When we arrived at the hotel, white-gloved staff settled us into a suite with balconies overlooking the Alhambra and the Albaicin—the old Arabic quarter of whitewashed houses and cobble-stoned streets—and beyond, like a mirage, the Sacromonte. The governor’s aides had seen to a bouquet of white roses for my mother, whiskey for my father and a food basket for the children. In a thick cream envelope, a handwritten note of welcome and the typewritten list of the intended itinerary for the four-day stay but glaringly absent from the activities, the caves.

With each of the aides chaperoning us to architectural marvels, I surreptitiously broached the subject of the gypsies, some of whom, I said, I had met in the studio of my instructor, El Cojo.

¡El Cojo! The best. But you must go to the gypsies, and yes, of course, I will make the plan with the governor,” each said but at night, the car headed not up the Camino del Sacromonte, but to the hotel and the balcony, where in the cold, I could see, like beckoning beacons, the glowing caves.

At dinner on the last night, the governor arrived in a flurry of livery and had been seated, inconveniently, between my parents so I was impotent in diverting his attention until just after dessert when he excused himself from the table and headed for the restroom.

So did I.

“Do not,” my father had warned back at the hotel, “speak to him unless he speaks to you, and you,” he said, poking a lone, leaden finger into my sternum, “are not to beg him about those frigging gypsies.”

When the governor exited the stall, I followed him to the sink, stood mutely at his side while he washed his hands, dried them, combed his hair, straightened his tie, and splashed cologne on his cheeks. Then, pressing my right hand into his still damp one—sin vergüenza, without shame, as my father would later say—I pumped it, thanking him, muchisimamente, profusamente, telling him how much I had enjoyed—inmensamente, enormemente—the festivades, but wondered if anyone on his staff had mentioned my work in Sevilla.

¿Tu, hijo?” You, he asked.

Si,” I said and it must have been the plaintive look on my face because he winked, snapped his fingers, called for the cars, whispering Sacromonte to the driver, but with a stop at the hotel for the bundle the footman would hand me through the open window of the limousine: the shoes, spirited amongst schoolbooks in the Lufthansa bag, and disclosed only to my new benefactor, the governor.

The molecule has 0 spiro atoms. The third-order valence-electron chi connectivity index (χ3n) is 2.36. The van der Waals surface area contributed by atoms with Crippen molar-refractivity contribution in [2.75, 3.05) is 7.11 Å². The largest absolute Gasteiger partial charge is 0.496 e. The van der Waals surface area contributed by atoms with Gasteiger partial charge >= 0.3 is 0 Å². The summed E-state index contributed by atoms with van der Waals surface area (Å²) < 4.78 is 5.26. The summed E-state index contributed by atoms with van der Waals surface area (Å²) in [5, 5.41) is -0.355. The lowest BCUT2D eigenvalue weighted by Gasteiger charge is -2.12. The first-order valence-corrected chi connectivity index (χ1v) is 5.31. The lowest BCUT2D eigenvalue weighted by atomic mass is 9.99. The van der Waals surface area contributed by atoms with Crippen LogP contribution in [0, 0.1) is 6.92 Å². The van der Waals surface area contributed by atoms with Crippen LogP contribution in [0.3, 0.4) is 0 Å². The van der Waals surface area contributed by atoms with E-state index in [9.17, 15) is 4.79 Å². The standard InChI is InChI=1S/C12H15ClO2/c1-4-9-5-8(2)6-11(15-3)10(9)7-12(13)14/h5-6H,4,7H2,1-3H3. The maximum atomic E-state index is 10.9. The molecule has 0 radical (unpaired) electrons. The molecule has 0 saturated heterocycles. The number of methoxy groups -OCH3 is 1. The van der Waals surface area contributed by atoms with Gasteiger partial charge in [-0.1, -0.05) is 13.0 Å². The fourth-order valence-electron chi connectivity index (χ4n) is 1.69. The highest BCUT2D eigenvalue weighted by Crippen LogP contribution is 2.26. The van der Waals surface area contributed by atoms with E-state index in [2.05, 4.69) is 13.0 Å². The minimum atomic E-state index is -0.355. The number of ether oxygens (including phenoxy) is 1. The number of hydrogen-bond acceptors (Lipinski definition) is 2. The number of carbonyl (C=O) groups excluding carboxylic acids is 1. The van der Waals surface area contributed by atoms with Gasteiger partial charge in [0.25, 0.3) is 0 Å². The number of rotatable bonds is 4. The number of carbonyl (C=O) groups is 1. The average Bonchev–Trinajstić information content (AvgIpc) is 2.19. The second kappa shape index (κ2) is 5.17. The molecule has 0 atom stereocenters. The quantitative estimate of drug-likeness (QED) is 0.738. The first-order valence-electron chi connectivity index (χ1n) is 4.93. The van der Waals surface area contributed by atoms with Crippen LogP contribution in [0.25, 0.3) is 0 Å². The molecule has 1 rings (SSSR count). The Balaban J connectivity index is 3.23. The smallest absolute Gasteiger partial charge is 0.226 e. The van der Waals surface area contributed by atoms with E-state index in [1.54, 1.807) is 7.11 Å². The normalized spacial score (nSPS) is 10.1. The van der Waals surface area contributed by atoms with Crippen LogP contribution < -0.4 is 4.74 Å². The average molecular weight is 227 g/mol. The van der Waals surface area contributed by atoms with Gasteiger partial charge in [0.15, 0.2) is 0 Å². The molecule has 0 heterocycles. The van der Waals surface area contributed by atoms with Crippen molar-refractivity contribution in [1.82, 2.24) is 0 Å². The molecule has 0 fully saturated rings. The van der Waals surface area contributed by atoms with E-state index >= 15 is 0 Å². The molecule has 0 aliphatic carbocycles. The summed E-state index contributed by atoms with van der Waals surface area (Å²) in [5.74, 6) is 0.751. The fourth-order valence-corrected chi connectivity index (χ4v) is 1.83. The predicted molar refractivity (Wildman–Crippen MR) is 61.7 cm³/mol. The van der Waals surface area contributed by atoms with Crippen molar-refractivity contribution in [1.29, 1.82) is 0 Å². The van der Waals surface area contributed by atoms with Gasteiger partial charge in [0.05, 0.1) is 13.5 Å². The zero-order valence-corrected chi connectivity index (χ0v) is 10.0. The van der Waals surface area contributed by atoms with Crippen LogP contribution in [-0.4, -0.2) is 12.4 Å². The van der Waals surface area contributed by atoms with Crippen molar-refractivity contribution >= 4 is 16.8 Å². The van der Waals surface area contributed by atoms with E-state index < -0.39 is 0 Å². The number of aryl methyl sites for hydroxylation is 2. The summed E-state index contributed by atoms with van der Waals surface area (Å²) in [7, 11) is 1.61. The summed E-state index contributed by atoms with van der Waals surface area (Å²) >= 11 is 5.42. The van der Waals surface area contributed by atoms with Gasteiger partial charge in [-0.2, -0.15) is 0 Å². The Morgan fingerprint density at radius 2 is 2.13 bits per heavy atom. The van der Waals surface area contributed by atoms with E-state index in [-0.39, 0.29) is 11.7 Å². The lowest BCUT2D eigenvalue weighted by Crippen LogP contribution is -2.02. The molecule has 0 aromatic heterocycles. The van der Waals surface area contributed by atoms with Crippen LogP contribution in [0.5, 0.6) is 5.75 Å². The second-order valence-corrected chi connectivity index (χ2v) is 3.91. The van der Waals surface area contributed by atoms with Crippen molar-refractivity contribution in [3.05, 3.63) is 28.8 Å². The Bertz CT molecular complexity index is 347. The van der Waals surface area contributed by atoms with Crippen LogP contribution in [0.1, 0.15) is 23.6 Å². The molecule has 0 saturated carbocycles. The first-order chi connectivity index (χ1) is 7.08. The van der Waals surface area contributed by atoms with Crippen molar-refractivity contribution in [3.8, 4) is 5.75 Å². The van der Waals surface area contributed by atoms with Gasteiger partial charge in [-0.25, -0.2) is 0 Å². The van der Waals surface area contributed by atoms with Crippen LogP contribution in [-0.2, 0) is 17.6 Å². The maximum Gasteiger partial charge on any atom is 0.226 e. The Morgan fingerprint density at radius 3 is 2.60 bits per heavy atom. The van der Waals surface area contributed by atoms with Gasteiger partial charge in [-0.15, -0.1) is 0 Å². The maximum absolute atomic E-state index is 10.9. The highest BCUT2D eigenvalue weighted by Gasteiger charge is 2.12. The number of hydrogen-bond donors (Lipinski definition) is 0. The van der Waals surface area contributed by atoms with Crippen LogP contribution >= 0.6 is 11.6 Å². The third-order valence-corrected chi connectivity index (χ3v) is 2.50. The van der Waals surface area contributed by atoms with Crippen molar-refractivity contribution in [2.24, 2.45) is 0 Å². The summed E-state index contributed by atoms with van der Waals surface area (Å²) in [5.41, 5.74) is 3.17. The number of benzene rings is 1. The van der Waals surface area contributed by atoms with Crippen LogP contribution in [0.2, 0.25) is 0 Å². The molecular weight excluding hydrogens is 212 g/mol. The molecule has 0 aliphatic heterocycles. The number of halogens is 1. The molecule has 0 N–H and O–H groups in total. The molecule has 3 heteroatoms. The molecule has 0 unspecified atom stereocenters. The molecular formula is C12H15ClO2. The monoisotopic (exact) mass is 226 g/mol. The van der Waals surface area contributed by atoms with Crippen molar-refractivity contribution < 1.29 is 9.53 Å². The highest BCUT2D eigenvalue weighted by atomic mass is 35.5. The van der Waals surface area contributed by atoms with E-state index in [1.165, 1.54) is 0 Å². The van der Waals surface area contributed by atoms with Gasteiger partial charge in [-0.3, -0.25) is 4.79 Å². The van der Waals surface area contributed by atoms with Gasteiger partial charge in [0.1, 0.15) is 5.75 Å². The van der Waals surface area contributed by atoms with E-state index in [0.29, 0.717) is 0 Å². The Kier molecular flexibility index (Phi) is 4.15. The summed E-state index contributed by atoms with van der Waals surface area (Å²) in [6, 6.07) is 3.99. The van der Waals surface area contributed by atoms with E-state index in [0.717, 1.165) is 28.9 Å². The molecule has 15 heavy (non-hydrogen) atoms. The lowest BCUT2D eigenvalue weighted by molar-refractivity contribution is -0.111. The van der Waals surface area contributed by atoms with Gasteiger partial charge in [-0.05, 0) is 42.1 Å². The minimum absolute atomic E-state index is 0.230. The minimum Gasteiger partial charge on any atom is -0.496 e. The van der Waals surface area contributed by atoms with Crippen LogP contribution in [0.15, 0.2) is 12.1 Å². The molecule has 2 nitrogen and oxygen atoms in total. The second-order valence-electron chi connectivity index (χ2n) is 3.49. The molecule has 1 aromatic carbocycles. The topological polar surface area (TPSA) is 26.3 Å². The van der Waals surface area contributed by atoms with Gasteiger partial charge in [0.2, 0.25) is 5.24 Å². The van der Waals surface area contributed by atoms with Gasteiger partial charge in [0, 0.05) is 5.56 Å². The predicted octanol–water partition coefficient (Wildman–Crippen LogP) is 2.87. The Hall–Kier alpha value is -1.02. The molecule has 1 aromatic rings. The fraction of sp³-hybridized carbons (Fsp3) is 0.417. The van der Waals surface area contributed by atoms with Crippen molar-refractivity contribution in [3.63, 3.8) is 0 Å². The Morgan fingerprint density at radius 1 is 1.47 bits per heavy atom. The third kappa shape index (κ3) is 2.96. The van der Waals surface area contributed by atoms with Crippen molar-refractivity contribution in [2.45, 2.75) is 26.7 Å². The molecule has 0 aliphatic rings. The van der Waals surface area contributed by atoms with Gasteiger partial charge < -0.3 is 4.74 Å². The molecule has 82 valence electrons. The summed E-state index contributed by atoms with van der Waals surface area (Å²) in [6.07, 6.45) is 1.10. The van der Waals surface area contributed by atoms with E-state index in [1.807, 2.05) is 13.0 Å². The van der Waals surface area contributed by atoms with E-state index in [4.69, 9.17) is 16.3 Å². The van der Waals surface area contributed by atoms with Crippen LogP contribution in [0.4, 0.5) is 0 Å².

“What the hell—” my father said, turning to me, glaring.

In the pocket of my sport coat, I fingered the fringe of my red silk sash.

We arrived in the fanfare generated by the governor and his police escort—snapping flags and barked commands—shortly after midnight, taking our table, already brimming with bottles, the cave buzzing with anticipation, my sleepy siblings collapsing on a line of chairs set up with folded suit coats as pillows.

The flamenco troop assembled itself on the small stage of wooden planks.

By one, the crowd was on its feet, cheering.

“Go, already,” my father said.

“No,” I said, “not yet,” unable to adequately explain the hierarchical performance protocol, how one must wait for the proper invitation.

“Better make it soon, buster, the rest of us have a date with the Sandman.”

At two, the walls perspiring, the candles flickering, the castanets quavering, a nod from the guitar player and I pressed into the welter of wet fabric, my heels pelting the floor, the accolade of the crowd a noisy tide as I dislodged the alchemy, the crux of chromosomes and physiology impelling me to flamenco; my braceo—my arm work—banishing the anguish of my unnamed inclinations, the unpardonable slights, the vicious insults, the unbearable loneliness of who I had become, stabbing the collective heart of the room.

“A little swishy,” my father said when I arrived back at the table. “But the governor’s wife went wild.”

*     *     *

Recently, I came across a framed collage of photos my sister had compiled, childhood images cleaved and pasted higgledy-piggledy one on top of the other, and between one where we children frolic in an inflatable pool in the courtyard of a villa, and another where we make snowmen in a suburban American backyard, there is one—a rarity—of my father and me, fifty years ago, standing, in our broad-brimmed native Cordoban hats, in front of a row of casetas.

He holds my hand.

As beautiful as a diamond, I think of that little gypsy boy, fresh from the frantic floorshow inside, about to be whisked to his next appearance, his father not yet aware of the differences that will engulf them in an agonizing abyss.